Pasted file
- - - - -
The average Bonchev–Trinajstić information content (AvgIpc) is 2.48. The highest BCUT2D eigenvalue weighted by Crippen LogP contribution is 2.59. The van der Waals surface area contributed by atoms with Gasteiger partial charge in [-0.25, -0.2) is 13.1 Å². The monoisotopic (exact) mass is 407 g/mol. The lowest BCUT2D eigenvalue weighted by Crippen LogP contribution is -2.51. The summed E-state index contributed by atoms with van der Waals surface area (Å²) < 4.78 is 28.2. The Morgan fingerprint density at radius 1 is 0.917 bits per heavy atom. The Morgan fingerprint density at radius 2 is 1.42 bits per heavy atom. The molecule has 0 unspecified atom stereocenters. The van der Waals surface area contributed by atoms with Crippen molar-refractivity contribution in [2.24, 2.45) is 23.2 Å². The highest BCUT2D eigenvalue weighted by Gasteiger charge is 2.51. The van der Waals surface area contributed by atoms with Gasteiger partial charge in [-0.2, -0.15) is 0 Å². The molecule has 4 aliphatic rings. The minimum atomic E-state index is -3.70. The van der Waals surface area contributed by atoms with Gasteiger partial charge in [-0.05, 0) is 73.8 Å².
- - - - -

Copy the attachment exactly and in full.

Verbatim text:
The average Bonchev–Trinajstić information content (AvgIpc) is 2.48. The highest BCUT2D eigenvalue weighted by Crippen LogP contribution is 2.59. The van der Waals surface area contributed by atoms with Gasteiger partial charge in [-0.25, -0.2) is 13.1 Å². The monoisotopic (exact) mass is 407 g/mol. The lowest BCUT2D eigenvalue weighted by Crippen LogP contribution is -2.51. The summed E-state index contributed by atoms with van der Waals surface area (Å²) < 4.78 is 28.2. The Morgan fingerprint density at radius 1 is 0.917 bits per heavy atom. The Morgan fingerprint density at radius 2 is 1.42 bits per heavy atom. The molecule has 0 unspecified atom stereocenters. The van der Waals surface area contributed by atoms with Crippen molar-refractivity contribution in [2.24, 2.45) is 23.2 Å². The highest BCUT2D eigenvalue weighted by Gasteiger charge is 2.51. The van der Waals surface area contributed by atoms with Gasteiger partial charge in [-0.2, -0.15) is 0 Å². The molecule has 4 aliphatic rings. The minimum atomic E-state index is -3.70. The van der Waals surface area contributed by atoms with Gasteiger partial charge in [-0.05, 0) is 73.8 Å².